To market culture change, change the way you market

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Sometimes trading an inefficient process for an efficient process can get stymied in the cultural issues that come with change. That's what Ryan Niles, partner at SMS Assist, has learned in his company's quest to help businesses save time, money and manpower on facilities management. Here is our conversation:

What are the biggest challenges you run into when convincing organizations to change the way they do things?

Niles: There are two main challenges. First, most companies don't know what facilities management is costing them. More specifically, they may not know how much they are spending on snow removal across hundreds or even thousands of locations because this service is traditionally managed on a local basis.

This leads to the second challenge, of going from distributed decision-making to centralized decision-making. With the distributed model, data to support a change rationale can be hard to come by, and local management may not initially see the benefit of giving up control. It's very natural for people to resist change. Often it's due to the unknown.

How do you overcome the cultural issues of change?

Niles: There are three drivers of a successful change: quality of plan, acceptance and execution. The likelihood of successful change is a direct outcome of the extent to which people, resources, process and communications are identified and aligned to meet the needs of the initiative.

We place a high degree of focus on influencing those individuals we cannot control and showing them how they will benefit from the new approach. Often times, marketers will forget about those who are not decision-makers, but this is a mistake. Think about those who could become roadblocks and how your solution will actually make their jobs easier. And remember to make them a segment in your marketing plan. Once customers understand the entire value proposition that your solution brings to the table, you will be able to easily overcome the cultural issues.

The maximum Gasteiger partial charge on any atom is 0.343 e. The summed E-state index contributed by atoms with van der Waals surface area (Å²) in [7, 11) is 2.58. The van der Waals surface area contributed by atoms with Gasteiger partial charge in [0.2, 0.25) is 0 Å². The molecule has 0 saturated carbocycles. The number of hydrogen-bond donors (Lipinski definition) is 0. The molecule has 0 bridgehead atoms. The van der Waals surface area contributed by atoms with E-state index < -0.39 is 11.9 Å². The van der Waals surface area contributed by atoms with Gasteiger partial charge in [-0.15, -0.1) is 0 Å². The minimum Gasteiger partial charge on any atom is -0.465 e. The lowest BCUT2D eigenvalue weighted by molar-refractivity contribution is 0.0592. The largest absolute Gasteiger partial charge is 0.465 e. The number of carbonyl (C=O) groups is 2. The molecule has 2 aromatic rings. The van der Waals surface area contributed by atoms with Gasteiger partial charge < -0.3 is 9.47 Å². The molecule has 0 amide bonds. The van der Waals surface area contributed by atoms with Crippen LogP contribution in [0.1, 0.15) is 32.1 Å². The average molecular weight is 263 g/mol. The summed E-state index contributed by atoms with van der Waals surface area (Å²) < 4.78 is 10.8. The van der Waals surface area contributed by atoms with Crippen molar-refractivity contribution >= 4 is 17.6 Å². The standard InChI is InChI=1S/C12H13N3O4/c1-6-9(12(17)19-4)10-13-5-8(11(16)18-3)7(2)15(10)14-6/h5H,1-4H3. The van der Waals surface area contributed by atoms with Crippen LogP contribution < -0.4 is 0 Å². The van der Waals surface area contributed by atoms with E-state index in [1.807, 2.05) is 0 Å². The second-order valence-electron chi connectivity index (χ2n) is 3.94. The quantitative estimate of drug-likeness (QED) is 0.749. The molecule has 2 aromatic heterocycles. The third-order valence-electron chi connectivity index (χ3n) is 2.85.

What key things do you think marketing can do to assist sales in overcoming culture-shift roadblocks, especially when your product or service requires a culture shift before it is implemented?

Niles: Marketing can assist sales in overcoming the cultural resistance factors by addressing the issues before they happen:

  • Fear of the unknown. Let everyone know who you are and what you're doing, and most importantly how the change will benefit them.
  • Proper initiation. The change needs to come from those who have the greatest influence on a successful outcome.
  • Rewards. Those with the greatest influence over success need to understand the rewards that will come from implementing the changes.

Does marketing ever hamper the culture shift sales process?

Niles: If marketing is done correctly, it should only enhance the cultural shift. Often times, marketing is something that's an afterthought rather than leading the sales process. There should be strong emphasis on the three drivers of change to allow for a successful transition.

If you address quality of plan, acceptance and execution, all of which are centered around communications (marketing), marketing will assist rather than hamper the sales process. With a well-thought out and executed marketing plan that considers all of the players in making changes, there will be few if any misunderstandings.

Lisa Dreher is VP-marketing and business development with Logicalis Inc. ( She can be reached at [email protected], or via Twitter at @LisaDreher.

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